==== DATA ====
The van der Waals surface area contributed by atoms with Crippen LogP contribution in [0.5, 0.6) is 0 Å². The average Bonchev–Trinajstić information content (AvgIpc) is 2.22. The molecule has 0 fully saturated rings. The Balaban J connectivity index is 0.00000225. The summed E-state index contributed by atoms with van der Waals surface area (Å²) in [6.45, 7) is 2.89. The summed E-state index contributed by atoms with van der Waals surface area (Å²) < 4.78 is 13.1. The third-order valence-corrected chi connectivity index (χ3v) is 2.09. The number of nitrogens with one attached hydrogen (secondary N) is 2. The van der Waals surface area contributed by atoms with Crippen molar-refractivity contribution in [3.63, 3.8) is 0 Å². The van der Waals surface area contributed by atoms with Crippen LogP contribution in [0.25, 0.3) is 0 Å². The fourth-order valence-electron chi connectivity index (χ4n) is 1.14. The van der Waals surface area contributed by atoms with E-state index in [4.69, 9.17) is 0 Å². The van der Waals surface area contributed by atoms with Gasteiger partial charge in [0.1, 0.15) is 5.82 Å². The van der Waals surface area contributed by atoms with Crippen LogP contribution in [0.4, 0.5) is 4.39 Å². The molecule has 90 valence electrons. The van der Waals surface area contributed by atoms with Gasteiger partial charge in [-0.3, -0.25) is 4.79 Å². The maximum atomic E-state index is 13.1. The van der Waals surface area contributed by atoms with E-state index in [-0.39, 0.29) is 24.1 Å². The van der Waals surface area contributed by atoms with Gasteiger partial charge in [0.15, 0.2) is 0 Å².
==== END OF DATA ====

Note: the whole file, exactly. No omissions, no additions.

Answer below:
The van der Waals surface area contributed by atoms with Crippen LogP contribution in [0.5, 0.6) is 0 Å². The average Bonchev–Trinajstić information content (AvgIpc) is 2.22. The molecule has 0 fully saturated rings. The Balaban J connectivity index is 0.00000225. The summed E-state index contributed by atoms with van der Waals surface area (Å²) in [6.45, 7) is 2.89. The summed E-state index contributed by atoms with van der Waals surface area (Å²) < 4.78 is 13.1. The third-order valence-corrected chi connectivity index (χ3v) is 2.09. The number of nitrogens with one attached hydrogen (secondary N) is 2. The van der Waals surface area contributed by atoms with Crippen molar-refractivity contribution in [3.63, 3.8) is 0 Å². The van der Waals surface area contributed by atoms with Crippen LogP contribution in [0.25, 0.3) is 0 Å². The fourth-order valence-electron chi connectivity index (χ4n) is 1.14. The van der Waals surface area contributed by atoms with E-state index in [4.69, 9.17) is 0 Å². The van der Waals surface area contributed by atoms with Gasteiger partial charge in [0.1, 0.15) is 5.82 Å². The van der Waals surface area contributed by atoms with Crippen LogP contribution in [0.4, 0.5) is 4.39 Å². The molecule has 90 valence electrons. The van der Waals surface area contributed by atoms with Gasteiger partial charge in [-0.3, -0.25) is 4.79 Å². The maximum atomic E-state index is 13.1. The van der Waals surface area contributed by atoms with E-state index in [-0.39, 0.29) is 24.1 Å². The van der Waals surface area contributed by atoms with Gasteiger partial charge in [0.15, 0.2) is 0 Å².